Women’s History Month is the perfect time to recognize women’s issues
Entering Women’s History Month this March has me pondering a lot of issues related to women, especially women of color, and where we are headed.
In the Pennsylvania House of Representatives, I can tell you we are going in the right direction in terms of addressing important issues that impact the daily lives of women who have been historically underserved, underrepresented, misunderstood, ignored and generally not heard.
We elected the first woman – a Black woman – to serve as speaker of the House. This role has always gone to white men with the exception of K. Leroy Irvis, a Black legislator from Pittsburgh, who served as speaker back in the late 1970s and early 1980s.
Speaker Joanna McClinton is accomplished, is the former Democratic leader in the House, is an attorney and represents the good folks of the 191st District in Philadelphia and parts of Delaware County. She brings experiences to this General Assembly that resonate with so many Pennsylvanians and is committed to making sure that everyone and every issue is heard during her tenure at the rostrum.
Some of the issues that I know exist, and ones that were discussed during my time as chair of the Pennsylvania Legislative Black Caucus’ Subcommittee on Women and Girls of Color, include a backsliding of women’s reproductive rights, the need to raise the minimum wage, period poverty, and health care access and maternal mortality, to name a few.
Women’s personal reproductive rights
We’ve watched the U.S. Supreme Court hamper the ability for women to hold accountability over their own reproductive rights. In Pennsylvania, our colleagues on the other side of the aisle are working arduously to put reproductive rights, among other things, on the ballot and allowing rights that we have been fighting for over the course of many years to be eroded.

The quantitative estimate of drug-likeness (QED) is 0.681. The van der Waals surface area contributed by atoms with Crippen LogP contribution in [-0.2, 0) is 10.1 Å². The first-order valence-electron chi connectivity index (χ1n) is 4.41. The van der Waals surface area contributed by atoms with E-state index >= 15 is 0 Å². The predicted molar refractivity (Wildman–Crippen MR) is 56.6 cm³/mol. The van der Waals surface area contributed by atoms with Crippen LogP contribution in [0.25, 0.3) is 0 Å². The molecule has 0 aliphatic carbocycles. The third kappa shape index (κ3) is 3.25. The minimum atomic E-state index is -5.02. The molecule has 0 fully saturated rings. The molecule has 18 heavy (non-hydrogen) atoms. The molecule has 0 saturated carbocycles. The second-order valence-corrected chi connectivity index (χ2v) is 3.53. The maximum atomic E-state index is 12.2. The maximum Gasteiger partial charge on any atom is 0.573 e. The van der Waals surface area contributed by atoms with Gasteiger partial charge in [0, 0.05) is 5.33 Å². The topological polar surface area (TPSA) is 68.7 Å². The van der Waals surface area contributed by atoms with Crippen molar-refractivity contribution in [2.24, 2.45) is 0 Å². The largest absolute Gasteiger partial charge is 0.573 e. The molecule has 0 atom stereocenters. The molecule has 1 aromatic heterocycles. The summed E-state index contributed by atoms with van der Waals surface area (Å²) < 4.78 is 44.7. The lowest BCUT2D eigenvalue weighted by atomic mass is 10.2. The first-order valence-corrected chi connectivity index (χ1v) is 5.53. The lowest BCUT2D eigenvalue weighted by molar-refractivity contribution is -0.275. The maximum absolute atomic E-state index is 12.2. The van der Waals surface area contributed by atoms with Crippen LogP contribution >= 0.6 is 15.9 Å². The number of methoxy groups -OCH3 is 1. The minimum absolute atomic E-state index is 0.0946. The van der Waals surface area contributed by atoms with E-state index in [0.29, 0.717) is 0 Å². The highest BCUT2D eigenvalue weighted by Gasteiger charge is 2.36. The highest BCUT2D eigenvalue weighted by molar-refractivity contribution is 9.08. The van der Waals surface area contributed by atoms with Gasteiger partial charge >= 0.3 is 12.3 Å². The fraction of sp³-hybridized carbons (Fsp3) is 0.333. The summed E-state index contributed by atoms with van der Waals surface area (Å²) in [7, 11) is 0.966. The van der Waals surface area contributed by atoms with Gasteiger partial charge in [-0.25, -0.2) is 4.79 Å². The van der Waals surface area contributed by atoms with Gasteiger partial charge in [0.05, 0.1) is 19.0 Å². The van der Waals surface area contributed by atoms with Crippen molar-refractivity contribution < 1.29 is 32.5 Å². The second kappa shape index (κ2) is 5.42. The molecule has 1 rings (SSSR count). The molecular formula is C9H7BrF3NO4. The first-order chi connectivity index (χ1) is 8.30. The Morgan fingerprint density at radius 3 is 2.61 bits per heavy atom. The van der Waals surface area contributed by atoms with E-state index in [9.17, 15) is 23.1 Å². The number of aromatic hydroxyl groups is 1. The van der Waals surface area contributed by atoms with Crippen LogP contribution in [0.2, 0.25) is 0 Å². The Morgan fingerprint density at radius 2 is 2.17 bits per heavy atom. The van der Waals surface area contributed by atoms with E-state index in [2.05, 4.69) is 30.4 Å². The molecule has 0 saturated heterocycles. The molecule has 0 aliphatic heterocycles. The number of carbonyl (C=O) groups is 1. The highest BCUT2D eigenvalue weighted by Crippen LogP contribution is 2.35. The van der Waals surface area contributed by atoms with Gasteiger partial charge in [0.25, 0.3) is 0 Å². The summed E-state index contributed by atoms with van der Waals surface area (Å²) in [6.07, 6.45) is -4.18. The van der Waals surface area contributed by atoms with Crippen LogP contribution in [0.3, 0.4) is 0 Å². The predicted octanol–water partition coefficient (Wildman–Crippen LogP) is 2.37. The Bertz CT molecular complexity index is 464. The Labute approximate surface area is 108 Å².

Raise the minimum wage
Women, in general, earn a lower wage than men and have historically. Fifty percent of Latina women and 40% of Black women earn less than $15 an hour. But even more disturbing, in Pennsylvania the minimum wage still stands at $7.50 an hour. It is impossible to sustain a family on this wage and it needs to be changed.
Period poverty and access to menstrual products
Every state in the country should be following the lead of New Jersey, whose state legislature recently passed a package of bills to ensure greater access to menstrual products for women and address period poverty through a menstrual products hygiene program, a feminine hygiene program for the homeless, and require the coverage of these products under programs like SNAP and WIC. The dignity and overall health of women can be preserved under this simple act.
Health care access and maternal mortality
A Pew Research Center report says while Black Americans have a mixed assessment of progress in health outcomes, for Black people it still shows that more than 50% either think the progress has stayed the same or think that it’s gotten worse.
Access, maternal mortality and health insurance are all issues that women face in an uphill battle. But for Black women, the climb is even greater. The maternal mortality rate for Black women is 3 times the rate it is for white women.
Historically, women have done it all: birthed children, raised families, cared for sick loved ones, worked two and three jobs to put food on the table, juggled school and family life…we’ve even led armies. There is nothing we can’t do. But advancing measures that help women in these roles -- like ensuring their autonomy over their bodies, raising the minimum wage and, with it, raising women out of poverty, and affording all women comprehensive, complete and quality health care access -- would go a long way to lowering the rate of maternal mortality for Black women.
We can do all these things, and I hope to see it happen in this next legislative session.
We’re women, we can make it happen.